Will spring never come? Baby Fitz has seen a great deal of art the last couple of months, partly because we can’t navigate snow-covered sidewalks with the stroller. This week we strolled through the second floor of MIA, entered the center courtyard area, and I stopped short. Jan Groth! Huge tapestries! When did this happen!? There weren’t labels yet, so I called my friend Beth McLaughlin, Textile Conservator at the adjoining Midwest Center for Conservation. What’s the deal?
They were just being installed; three of four were up on Tuesday. Now there are four. Three are on loan. The fourth, “Sign (1979),” is owned by the museum, a recent acquisition.
From the museum website:
Jan Groth is best known for his decades-long exploration of the relationship between form and field, line and picture plane. He alternates between different media – crayon on paper drawings, metal sculptures, and wool tapestries – but he is best known for his tapestries, which he regards as central to his oeuvre. Groth has said that his work is about “silence and light,” and “the balance between almost something and almost nothing.” He cites the restrained work of Giorgio Morandi, Alberto Giacometti, and Henri Michaux as important early influences.
Here are the two weavings on one side of the fountain courtyard. (MIA’s “Sign” is on the left.)
Here are the two on the other side. I am happy that at least one is vaguely within range to view the “weaverly” aspects.
If you look down on the courtyard from the third floor, you see the tapestries to the right and left. I’ve always appreciated that the courtyard has such a nice view of the sculpture in the gallery beyond. 🙂
Here is the sign identifying the four tapestries.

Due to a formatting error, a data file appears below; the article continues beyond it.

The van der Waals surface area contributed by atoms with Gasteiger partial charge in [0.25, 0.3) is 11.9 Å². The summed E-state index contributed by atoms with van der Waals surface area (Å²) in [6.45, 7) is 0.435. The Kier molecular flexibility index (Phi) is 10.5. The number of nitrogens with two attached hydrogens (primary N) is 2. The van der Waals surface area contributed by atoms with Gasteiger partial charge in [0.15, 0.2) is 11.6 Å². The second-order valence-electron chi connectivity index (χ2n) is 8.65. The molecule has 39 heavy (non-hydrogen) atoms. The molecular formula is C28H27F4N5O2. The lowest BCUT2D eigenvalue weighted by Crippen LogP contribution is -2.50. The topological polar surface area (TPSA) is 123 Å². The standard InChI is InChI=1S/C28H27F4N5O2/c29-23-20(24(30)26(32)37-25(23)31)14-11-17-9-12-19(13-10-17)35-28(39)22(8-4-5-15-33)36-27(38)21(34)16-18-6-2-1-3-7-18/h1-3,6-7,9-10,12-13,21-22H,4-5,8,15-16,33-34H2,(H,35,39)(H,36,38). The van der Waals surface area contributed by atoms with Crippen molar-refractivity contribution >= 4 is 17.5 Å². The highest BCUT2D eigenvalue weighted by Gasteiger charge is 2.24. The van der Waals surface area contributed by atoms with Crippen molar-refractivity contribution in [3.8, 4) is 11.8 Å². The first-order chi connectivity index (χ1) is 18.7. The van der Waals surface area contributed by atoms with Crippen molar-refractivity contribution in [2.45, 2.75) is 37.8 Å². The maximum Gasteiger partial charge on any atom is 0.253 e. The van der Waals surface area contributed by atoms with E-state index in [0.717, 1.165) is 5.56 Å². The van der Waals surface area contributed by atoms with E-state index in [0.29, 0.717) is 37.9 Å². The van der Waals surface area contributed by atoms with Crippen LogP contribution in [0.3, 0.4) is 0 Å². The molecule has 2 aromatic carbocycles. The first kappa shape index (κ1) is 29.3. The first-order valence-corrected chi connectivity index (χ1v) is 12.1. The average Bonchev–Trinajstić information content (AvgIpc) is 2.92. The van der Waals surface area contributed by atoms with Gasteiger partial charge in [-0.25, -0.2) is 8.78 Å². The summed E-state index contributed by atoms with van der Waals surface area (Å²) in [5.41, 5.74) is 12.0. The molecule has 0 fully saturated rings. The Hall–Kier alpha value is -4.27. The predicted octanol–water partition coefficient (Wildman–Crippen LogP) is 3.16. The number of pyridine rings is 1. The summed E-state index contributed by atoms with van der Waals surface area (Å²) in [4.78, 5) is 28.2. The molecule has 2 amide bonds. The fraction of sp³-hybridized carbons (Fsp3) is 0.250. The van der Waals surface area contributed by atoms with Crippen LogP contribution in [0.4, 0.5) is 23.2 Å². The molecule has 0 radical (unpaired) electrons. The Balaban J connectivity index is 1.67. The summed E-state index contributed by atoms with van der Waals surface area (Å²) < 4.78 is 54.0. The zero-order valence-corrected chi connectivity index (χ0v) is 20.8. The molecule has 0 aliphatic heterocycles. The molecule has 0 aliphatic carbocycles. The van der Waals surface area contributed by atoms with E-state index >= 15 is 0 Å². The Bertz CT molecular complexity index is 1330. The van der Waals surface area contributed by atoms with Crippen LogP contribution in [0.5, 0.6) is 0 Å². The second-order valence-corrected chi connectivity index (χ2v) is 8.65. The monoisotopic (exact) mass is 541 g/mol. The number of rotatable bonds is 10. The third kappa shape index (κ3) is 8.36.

And here is the biographical label. I have read about Jan Groth in the past, and knew he collaborated with his wife Benedikte Groth, but I hadn’t remembered that she taught him to weave. He married his weaving instructor!
I was lucky to see a recent Jan Groth solo exhibition, “The Festival Exhibition 2017” at Bergen Kunsthall in Bergen, Norway. I could examine the tapestries closely, and it was an amazing experience to stand in front of each tapestry right at my own height. It was like being enveloped in black. The black was so dense that my camera refused to take it all in, it could only report back dark gray. (I adjusted my photos afterwards.) The spare lines bear examination from across the room and also up close. There is great mastery in weaving those lines, in choosing exactly when the white and black should be over any given warp thread. These are my inadequate photos from the Bergen Kunsthall exhibit.
Beth helped to mount the tapestries, and she sent me a behind the scenes photo. “As only a weaver could appreciate, here’s a photo of the back of the hem on one of the Groth tapestries,” she wrote. At first I looked and thought it wasn’t so interesting, but then I noticed an instructive detail. The edges are merely knotted, and the hem folded over. But notice that there are a myriad of small stitches on the back. I assume that is so that the hem is sewn to the face of the tapestry so that it is very flat.
These are tapestries that lose so much in photographs. If you can get to MIA, you should, to get lost in the beautiful black expanses and to appreciate the spare beauty of Groth’s strokes across the tapestry canvases. For further inspiration and next-best-thing-to-being-there photos of his work, see: jangroth.net.
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